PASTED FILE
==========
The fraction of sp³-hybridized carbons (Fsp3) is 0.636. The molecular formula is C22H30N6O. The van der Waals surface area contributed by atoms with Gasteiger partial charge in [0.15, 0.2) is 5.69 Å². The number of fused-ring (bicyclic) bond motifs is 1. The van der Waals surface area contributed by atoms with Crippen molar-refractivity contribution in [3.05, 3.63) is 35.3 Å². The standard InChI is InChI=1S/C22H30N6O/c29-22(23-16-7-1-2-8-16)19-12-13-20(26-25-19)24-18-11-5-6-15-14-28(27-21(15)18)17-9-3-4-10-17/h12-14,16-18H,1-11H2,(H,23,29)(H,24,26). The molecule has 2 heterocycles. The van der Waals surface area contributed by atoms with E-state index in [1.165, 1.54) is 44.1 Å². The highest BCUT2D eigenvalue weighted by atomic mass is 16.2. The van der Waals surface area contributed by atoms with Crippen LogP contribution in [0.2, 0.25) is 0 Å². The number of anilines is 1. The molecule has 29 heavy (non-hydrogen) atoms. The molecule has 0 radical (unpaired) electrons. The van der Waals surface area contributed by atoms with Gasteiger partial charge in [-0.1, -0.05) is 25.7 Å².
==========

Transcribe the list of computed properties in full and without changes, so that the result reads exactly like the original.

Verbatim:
The fraction of sp³-hybridized carbons (Fsp3) is 0.636. The molecular formula is C22H30N6O. The van der Waals surface area contributed by atoms with Gasteiger partial charge in [0.15, 0.2) is 5.69 Å². The number of fused-ring (bicyclic) bond motifs is 1. The van der Waals surface area contributed by atoms with Crippen molar-refractivity contribution in [3.05, 3.63) is 35.3 Å². The standard InChI is InChI=1S/C22H30N6O/c29-22(23-16-7-1-2-8-16)19-12-13-20(26-25-19)24-18-11-5-6-15-14-28(27-21(15)18)17-9-3-4-10-17/h12-14,16-18H,1-11H2,(H,23,29)(H,24,26). The molecule has 2 heterocycles. The van der Waals surface area contributed by atoms with E-state index in [1.165, 1.54) is 44.1 Å². The highest BCUT2D eigenvalue weighted by atomic mass is 16.2. The van der Waals surface area contributed by atoms with Crippen LogP contribution in [0.2, 0.25) is 0 Å². The number of anilines is 1. The molecule has 29 heavy (non-hydrogen) atoms. The molecule has 0 radical (unpaired) electrons. The van der Waals surface area contributed by atoms with Gasteiger partial charge in [-0.1, -0.05) is 25.7 Å².